Anne Stevens is in her element on the Aston Martin factory floor at Gaydon. As one of the marque’s newest Independent Non-Executive Directors, she brings with her decades of automotive industry experience. After studying engineering at Drexel University in Philadelphia, she spent 10 years in the chemical industry before joining Ford Motor Company in 1990 — beginning a long association with the American giant.
Starting out on mechanical speedometers and eventually transitioning to electronic instrument panels, Stevens then moved into full vehicle engineering responsibility. By 2001, she was Vice President of Ford’s North American Vehicle Operations, winning awards for her leadership style, and eventually became the first woman Executive Vice President in the company’s history.
Honoured by the Automotive Hall of Fame and a member of America’s National Academy of Engineering, Stevens went on to run Ford plants in Europe, as well as overseeing the development of numerous cars, including the first-generation Ford Puma and the Ka. She worked with the late Richard Parry-Jones, the talented Ford CTO who oversaw Aston Martin’s DB7, DB9 and Vantage, and who served on the Aston Martin board from 2007 to 2014. Post-Ford, Stevens became the first female CEO of specialist steel maker Carpenter Technology.
Stevens is at Gaydon to address Aston Martin employees on International Women’s Day. Her inspirational story and long association with the auto industry make her an important figure in the ongoing drive for better representation, from the factory floor all the way up to
the board room. In the US, recent figures suggest that women account for just over a quarter of auto industry jobs; at senior executive level, this fraction is even smaller. Stevens has long been vocal in her support for women in STEM (science, technology, engineering and mathematics). She sponsors the Anne L. Stevens Scholarship Program for Young Women at Drexel University, her alma mater, and received a Best 50 Women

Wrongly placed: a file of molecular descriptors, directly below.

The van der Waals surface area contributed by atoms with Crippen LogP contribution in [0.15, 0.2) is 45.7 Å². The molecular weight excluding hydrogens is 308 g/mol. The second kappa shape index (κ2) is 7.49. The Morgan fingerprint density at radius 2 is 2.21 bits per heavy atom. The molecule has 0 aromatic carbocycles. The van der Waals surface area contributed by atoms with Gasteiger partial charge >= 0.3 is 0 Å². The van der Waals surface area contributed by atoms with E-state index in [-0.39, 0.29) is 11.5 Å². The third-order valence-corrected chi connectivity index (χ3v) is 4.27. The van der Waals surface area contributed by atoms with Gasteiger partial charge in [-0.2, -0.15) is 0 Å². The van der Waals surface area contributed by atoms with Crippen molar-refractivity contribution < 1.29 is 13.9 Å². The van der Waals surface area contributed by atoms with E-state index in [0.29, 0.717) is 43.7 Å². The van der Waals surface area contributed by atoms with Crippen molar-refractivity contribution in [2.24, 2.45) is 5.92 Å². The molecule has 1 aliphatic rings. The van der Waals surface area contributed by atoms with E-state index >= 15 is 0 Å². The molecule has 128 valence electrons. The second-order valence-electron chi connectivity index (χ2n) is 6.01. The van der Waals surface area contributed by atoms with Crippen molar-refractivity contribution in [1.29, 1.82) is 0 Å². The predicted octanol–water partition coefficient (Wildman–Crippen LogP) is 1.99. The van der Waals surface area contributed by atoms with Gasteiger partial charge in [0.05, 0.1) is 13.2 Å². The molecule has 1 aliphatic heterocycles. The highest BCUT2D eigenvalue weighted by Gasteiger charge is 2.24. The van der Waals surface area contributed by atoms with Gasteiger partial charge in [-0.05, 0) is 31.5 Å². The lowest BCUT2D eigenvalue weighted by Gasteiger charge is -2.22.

in Business Award in 2008.
Stevens describes Aston Martin’s strong emotional identity. “It’s about how owning and being in an Aston Martin makes you feel,” she explains. “Right now, I think we could have more women owners. There are a lot of women who drive and own sports cars. Overall, only 9% of Aston Martin owners are women. Of course, in some territories it’s very different — something like 30% in China, for example.”
Statistics show that Aston Martin owners are getting younger, and Stevens points to the importance of brand awareness at every age. “The younger generation get their information online,” she says. “Before I joined the board, my 16-year-old grandson knew more about Aston Martin vehicles than I did, and his friends were asking me questions about the Valkyrie that I couldn’t answer. He is an Aston Martin advocate and I know that, someday, he will own an Aston Martin.”
When asked about the future of Aston Martin’s ongoing series of high-level partnerships, Stevens highlights that the company has an accomplished luxury brand strategist in Executive Chairman Lawrence Stroll. “I couldn’t begin to conceive of the opportunities that Lawrence has in mind,” she says.
The committee is a crucial part of Aston Martin’s future plans. “We are accelerating our actions to address our impact on the environment,” she says. “I think that Aston Martin can create an ultra-luxury brand niche for sustainability. Today, I’m part of the Board of Directors, and the responsibility of the board is to make sure that we have a long-term strategy for the company. The only way that we’re going to do that is evolve.”
This story is an extract from an article featured in the AMXX issue of Aston Martin magazine, out now. If you're not already a subscriber, visit magazine.astonmartin.com/magazine-subscription so that you can read the full story.